For Steph, Who Asked What It Was Like

What's it like to have a kid in college? Far away, not-living-at-home college (that's the only kind I know so far)?

I can only describe my own experience, obviously. First of all, it has not been a constant, daily pining ache, which the comments on a recent Facebook article indicate that it is for many mothers. I'm torn between feeling like I'm a less attached or devoted mother for this reason, or that those other mothers maybe need a hobby. There's also the fact that he had a very busy school and sports schedule the last few years he was at home, so maybe those mothers were used to seeing their kids more on a daily basis.

Mostly it feels like he's just away for a baseball tournament. Often I just forget that he's not actually downstairs in his man-cave. Our usual schedule was that he would come home from school and sit on the arm of the couch while I made him a snack and we would talk about a variety of things, and then he would go off to workout or practice, or down to the basement to do homework. We rarely had dinner as a family because it didn't fit into the schedule - admittedly, when we did I wished we could do it more often because the conversation would often go off on weird and entertaining tangents. What I miss most of all is the random moments in the evening when everyone would end up in the kitchen/family room area for a few minutes, and Lucy was happy to have her pack all together and it was a good feeling. The corollary, though, is that we all go down to visit him now and he and Eve are actually really happy to see each other and talk about all the stuff that's happened while they were apart, and we have a short, intense time together that is basically like twenty family dinners at once, and it's very nice.

Every now and then I'm in the kitchen and doing something innocuous like reaching to turn on the faucet and I suddenly miss him acutely and have to stop and take a breath. It is a strange, bittersweet feeling to think that him living here full-time is over forever. When he was home last week, I went down to say goodnight and we hugged, and for a brief moment I wished fiercely, painfully for him to be little again, that I was about to bury my face in the neck of a two-year-old before picking him up to carry him to bed. But it passed. This is the proper order of things. We know that. Bittersweetness is the very lowest price we can hope to pay for the joy of having children, right?

There's also the considerable trade-off of the happiness and pride of seeing him succeed at something he really wants, apart from us. I really thought he might have more trouble settling in and being on his own, which would undoubtedly have made this harder. We also have texting, which makes it much easier to still feel connected than it was for my parents.

Also, to be perfectly honest, having him not live here makes some things quite a bit easier. I don't have to worry about having my car home on time for him to go to work out three times a week plus practice. I don't have to buy as many groceries. I don't have to cook as much meat - when Matt was in Asia for October Eve and I could survive the week on one batch of curried chicken and a quiche. Again, this is something that has the potential to be sad (and a little guilt-provoking), but sometimes it's just... easier.

Finally, there's the fact that he's been home twice for five days to a week, and he only left three months ago. After Christmas, all his breaks are taken up by baseball travel. We'll go down to visit and watch him play, but he won't be home for a full five months. So, I guess, ask me again at the end of May?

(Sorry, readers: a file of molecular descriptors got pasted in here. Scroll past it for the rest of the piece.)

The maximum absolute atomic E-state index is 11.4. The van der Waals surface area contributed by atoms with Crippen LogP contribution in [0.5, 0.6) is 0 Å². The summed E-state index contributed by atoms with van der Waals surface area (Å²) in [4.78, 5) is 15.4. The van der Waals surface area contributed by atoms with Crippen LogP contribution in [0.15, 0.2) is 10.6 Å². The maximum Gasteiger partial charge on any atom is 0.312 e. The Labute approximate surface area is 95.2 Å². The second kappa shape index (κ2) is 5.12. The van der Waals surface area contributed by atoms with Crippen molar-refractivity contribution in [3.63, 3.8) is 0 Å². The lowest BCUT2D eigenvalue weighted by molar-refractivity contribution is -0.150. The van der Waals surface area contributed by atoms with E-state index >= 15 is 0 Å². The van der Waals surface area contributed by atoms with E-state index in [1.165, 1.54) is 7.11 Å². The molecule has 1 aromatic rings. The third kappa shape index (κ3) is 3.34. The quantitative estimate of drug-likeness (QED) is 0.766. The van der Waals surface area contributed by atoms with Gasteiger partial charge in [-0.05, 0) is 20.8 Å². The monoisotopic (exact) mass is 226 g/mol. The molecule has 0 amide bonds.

So there you go. Nothing earth-shattering or terribly profound. My son moved away, and I'm sad and happy. Next year when Steph's son Noah goes away I'm hoping it will be somewhere close to Elmira so we can meet and talk about being sad and happy over tea and some kind of vegetarian snack.

Comments

This is such a good post, Allison. I love how you say that bittersweetness is the lowest price to pay, and that this is the proper order of things. I think sometimes nostalgically about when the boys were little, but this time is GOOD too, in a different way. xo
StephLove said…
Thanks, Allison. I think it may be different for me because Noah's such a homebody. He's basically always home when he's not at school and unlike his sibling who's been going to overnight camp since the age of 9, we had to basically force him to go to computer camp last summer. And the kids and I eat together most nights if North's not at rehearsal in which case Noah and I wait for Beth to come home and we eat later. So I eat with him every night, and Saturdays we cook together... You get the point. It's even going to significantly change my reading life because we read together at least once a week, often several times a week. I just re-read King Lear because he was reading it. And we're reading Six of Crows for fun.

But I'm genuinely excited for him to find a place where he can grow and learn and begin the next phase of his life. I think he has great options. And I am also looking forward to tea with you in upstate NY sometime next year.

p.s. I kind of know what you mean about measuring yourself against other people's reactions. On North's first day of preschool a lot of moms were crying in the parking lot when they dropped their kids off and I was most definitely not. More like about to dance a little jig at the idea of having a couple hours to myself. And then I started to wonder if there was something wrong with me because I wasn't crying.
Julie Leclair said…
Oh my heart aches already for the eventuality of Max leaving the house. But it sounds like it won't be so bad, right?

Popular posts from this blog

Books Read in 2021: Four-Star YA Horror

Clothes Make the Blog Post

Books Read in 2023: The Five-Stars